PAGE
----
Which means that the advantage for being on a planet with emotionally based physics goes to our Teenage heroes. Fueled by nothing but his teenage rage, Raphael punches his way out of a cave-in and leaps aboard Hakk-R’s spacecraft. Hakk-R’s still in the atmosphere, but damn, that’s one mighty leap, bordering on flight. This forces the Turtles into a battle with Hakk-R. They’ve lost this battle a couple different times, most recently in Teenage Mutant Ninja Turtles 73, which came out on the same day this issue was released. The difference, of course, is that our boys can feel and Hakk-R cannot. Probably the most satisfying moment in the whole issue is when a grimacing Leonardo cracks Hakk-R right in his cold, unfeeling face.
As the first chapter in what’s bound to be an anthology of weird adventures in Dimension X, this issue sets the mini-series priorities perfectly. Taylor, what’d you think about this issue? I like that last page where Allor and Tunica tease that there might be something more to Hakk-R, surrounding him with B’een’s people, only to exit on an incredibly distant “No use getting upset about it.” Upset or no, Hakk-R’s face has been altered by the Turtles. Is there a feeling creature deep inside there? Or just a semi-unstoppable killing machine? Also, what do you think it means that B’een lives on such a desolate planet? Final prompt: is there a metaphor in B’een only being vulnerable when he’s taken off-planet?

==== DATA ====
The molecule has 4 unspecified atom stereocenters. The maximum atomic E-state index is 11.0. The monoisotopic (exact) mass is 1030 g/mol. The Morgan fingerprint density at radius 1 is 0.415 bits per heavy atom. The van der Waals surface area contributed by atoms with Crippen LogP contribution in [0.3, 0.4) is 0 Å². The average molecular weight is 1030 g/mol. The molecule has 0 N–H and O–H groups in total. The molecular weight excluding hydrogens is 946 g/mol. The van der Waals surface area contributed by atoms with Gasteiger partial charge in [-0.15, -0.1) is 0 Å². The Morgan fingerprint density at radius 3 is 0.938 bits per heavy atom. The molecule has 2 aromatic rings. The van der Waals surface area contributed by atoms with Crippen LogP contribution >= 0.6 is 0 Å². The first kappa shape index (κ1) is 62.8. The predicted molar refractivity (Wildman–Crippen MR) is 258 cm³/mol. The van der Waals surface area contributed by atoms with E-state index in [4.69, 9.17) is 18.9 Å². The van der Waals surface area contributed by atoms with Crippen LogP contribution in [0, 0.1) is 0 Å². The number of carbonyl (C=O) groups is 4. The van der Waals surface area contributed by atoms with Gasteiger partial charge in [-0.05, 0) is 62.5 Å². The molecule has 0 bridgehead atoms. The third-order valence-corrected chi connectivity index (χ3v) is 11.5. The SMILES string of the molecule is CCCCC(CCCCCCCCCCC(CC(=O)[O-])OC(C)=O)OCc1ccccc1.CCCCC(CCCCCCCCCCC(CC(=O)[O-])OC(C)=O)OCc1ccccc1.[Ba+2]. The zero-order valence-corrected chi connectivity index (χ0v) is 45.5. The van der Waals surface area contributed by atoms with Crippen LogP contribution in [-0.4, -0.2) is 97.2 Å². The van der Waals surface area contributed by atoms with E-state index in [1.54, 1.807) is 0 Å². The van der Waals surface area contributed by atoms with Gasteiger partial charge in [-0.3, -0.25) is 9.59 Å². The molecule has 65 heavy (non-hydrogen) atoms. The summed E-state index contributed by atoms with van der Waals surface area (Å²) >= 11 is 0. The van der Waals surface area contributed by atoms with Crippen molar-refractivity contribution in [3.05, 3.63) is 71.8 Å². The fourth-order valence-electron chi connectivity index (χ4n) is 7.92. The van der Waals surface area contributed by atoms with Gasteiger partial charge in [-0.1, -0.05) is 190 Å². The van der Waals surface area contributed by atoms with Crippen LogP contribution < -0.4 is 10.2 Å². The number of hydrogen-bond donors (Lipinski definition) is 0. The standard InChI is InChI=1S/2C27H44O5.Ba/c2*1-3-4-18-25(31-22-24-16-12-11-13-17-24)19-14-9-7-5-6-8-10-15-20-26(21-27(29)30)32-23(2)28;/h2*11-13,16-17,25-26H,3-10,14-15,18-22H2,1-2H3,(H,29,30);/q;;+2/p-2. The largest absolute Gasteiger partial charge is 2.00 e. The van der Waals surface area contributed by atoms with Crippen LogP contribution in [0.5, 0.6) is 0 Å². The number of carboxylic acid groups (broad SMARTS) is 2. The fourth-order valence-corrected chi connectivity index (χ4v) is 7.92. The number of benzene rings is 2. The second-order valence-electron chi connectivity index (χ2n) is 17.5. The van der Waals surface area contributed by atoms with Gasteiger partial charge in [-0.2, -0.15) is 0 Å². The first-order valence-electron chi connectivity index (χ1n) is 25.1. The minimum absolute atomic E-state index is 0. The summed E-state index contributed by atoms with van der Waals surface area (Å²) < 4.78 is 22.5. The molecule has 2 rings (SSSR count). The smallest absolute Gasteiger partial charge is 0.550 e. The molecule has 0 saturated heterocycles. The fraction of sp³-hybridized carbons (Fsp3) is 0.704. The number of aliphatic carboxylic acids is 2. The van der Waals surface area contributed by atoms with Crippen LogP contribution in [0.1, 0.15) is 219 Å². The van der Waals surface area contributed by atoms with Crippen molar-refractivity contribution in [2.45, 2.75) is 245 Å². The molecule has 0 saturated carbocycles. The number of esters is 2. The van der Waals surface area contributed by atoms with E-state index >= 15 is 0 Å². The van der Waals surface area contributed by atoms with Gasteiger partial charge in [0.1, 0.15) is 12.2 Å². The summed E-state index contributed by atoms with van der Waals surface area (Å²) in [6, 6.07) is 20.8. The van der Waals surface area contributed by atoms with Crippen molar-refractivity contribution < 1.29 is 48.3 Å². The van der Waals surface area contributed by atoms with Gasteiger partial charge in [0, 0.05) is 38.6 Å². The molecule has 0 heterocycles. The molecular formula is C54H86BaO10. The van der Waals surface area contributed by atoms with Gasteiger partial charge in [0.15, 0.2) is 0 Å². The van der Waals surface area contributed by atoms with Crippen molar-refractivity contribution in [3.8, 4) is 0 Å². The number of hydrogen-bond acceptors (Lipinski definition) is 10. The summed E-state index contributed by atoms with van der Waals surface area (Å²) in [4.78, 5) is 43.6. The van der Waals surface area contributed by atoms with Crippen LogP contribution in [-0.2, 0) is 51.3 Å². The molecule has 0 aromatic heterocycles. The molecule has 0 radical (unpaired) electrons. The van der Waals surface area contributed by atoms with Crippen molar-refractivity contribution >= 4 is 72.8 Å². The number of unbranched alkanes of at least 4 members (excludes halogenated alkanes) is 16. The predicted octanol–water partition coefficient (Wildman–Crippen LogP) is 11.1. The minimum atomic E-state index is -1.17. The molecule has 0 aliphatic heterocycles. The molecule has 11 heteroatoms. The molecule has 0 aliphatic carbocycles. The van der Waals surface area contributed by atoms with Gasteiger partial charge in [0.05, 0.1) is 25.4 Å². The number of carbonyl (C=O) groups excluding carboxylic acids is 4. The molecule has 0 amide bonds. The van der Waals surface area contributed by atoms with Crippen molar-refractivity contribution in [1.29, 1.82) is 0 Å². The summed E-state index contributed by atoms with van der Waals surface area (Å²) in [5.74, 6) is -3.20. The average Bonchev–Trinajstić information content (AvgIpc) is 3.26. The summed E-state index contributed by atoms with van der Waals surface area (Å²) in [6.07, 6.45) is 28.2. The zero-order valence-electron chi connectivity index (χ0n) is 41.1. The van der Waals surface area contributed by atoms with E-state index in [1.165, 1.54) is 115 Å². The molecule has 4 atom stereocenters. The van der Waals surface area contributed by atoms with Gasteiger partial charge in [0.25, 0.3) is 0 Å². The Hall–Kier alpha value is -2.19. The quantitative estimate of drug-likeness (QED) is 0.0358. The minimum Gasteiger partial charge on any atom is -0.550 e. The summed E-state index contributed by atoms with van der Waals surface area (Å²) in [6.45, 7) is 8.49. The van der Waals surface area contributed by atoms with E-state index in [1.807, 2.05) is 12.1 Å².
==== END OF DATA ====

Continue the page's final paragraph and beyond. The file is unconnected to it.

Taylor: If there’s a metaphor there, I’m not sure I know what it is. Maybe it’s that we are only vulnerable once we chose to go out into the world and share our emotions with others. If that’s the case, the argument could be made that Allor is trying to tell us something about the experience of being an artist. That I can’t crack the code of this metaphor perhaps speaks to my inability to see exactly what Allor is saying about emotion in this issue. True, we know that the theme has something to do with emotion, but what exactly does Allor want us to learn about it?